Israeli FM vows no apology to Turkey on raid

 Israeli Foreign Minister Avigdor Lieberman vowed that Israel would not apologise to Turkey for a commando raid on a Gaza-bound aid ship that killed nine Turkish activists.

Speaking in Jerusalem at a meeting of Israel's ambassadors, Lieberman said Ankara's demand for an apology before normalising relations between the former allies was "a cheek."

"The ones who have to apologise are the government of Turkey for supporting terror," he said. "There will be no apology" from Israel.

But Prime Minister Benjamin Netanyahu's office, in a statement, later distanced itself from the foreign minister.

Women wave Palestinian flags as the Turkish ship Mavi Marmara arrives at Istanbul's Sarayburnu port.
Women wave Palestinian flags as the Turkish ship Mavi Marmara arrives at Istanbul's Sarayburnu port.

Lieberman was "only expressing a personal opinion, like other ministers do," it said. "Mr Netanyahu is the only one who can express the position of Israel" on the dispute with Turkey.

Relations between once close allies Turkey and Israel have frayed almost to breaking point in the past year over Israel's May 31 raid on a flotilla of aid ships seeking to break the Israeli blockade of the Gaza Strip.

The naval operation killed nine Turkish activists and drew international condemnation, prompting a deep crisis in relations with Ankara.

Earlier this month, the two sides held fence-mending talks in Geneva and drew up a draft deal to end the crisis, which has yet to be approved by Israel.

The draft calls for Israel to apologise for the raid, compensate the victims' families and for both sides to resume full ties, including the return of Turkey's ambassador to Tel Aviv, who was recalled over the incident.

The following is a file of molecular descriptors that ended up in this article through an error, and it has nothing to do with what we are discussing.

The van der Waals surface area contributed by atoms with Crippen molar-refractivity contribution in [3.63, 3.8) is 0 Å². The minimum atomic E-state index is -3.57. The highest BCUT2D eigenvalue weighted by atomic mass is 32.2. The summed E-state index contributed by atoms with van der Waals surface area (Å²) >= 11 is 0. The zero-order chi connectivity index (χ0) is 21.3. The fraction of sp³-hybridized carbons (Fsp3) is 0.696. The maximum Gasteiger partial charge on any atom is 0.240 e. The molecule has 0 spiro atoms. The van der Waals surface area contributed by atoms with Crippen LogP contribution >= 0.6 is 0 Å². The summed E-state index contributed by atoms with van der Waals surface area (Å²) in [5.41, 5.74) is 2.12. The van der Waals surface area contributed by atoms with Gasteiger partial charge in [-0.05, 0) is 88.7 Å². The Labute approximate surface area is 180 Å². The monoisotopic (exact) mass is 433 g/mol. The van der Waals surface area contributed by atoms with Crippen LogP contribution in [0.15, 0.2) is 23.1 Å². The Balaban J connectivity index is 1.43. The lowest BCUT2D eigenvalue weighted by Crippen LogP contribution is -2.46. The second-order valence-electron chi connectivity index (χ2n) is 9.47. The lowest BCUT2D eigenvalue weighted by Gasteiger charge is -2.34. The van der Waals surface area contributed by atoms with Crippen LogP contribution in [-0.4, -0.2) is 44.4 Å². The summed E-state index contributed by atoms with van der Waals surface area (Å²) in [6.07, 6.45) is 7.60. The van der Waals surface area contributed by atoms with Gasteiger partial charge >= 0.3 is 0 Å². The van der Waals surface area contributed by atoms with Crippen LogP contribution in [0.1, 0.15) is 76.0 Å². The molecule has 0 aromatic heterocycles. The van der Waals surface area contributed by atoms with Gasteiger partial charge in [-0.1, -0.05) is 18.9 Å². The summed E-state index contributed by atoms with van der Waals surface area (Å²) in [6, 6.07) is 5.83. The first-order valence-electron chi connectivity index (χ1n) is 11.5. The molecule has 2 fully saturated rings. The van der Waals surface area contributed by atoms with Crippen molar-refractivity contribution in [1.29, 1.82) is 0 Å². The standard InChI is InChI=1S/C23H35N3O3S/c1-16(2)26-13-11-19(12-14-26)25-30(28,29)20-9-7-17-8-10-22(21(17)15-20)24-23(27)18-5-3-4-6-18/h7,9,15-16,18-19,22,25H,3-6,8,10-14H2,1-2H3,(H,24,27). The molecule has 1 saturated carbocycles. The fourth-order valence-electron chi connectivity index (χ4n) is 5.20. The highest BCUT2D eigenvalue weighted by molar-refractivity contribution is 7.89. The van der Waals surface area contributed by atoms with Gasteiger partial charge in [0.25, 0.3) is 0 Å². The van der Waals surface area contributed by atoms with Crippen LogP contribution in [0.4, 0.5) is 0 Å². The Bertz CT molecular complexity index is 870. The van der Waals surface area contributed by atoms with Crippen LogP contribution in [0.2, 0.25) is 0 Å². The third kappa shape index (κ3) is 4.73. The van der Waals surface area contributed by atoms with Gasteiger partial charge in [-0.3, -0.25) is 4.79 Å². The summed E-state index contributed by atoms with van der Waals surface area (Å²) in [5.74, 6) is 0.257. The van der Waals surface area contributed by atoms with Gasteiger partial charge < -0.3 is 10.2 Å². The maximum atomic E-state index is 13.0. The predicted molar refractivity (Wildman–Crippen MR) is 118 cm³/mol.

But there is significant Israeli opposition to issuing an apology for the incident, particularly because it could be seen as an admission of liability and open Israel or its troops to prosecution in international courts.

Relations between Israel and Turkey had already been strained before the raid, over Israel's devastating war on Gaza launched in late December 2008.

Israel was also unhappy with Turkish Prime Minister Recep Tayyip Erdogan's frequent outbursts against the Jewish state and his defence of the Palestinian Islamist movement Hamas which rules Gaza.

Turkey and Israel had enjoyed a decade of close ties since 1996 when they signed a military cooperation agreement, and Ankara even facilitated exploratory peace talks between Israel and Syria.

On Sunday, the Turkish ferry that was the target of Israel's deadly naval raid received a rapturous welcome from thousands as it arrived back in Istanbul after a lengthy refit.

Crowds waving Turkish and Palestinian flags lined the quayside, many chanting "Allah is Great," as the Mavi Marmara berthed.

According to the ferry's owner, a Turkish campaign group called IHH, the Mavi Marmara will be part of a new flotilla which will leave for Gaza on May 31, 2011, exactly one year on from the deadly raid.

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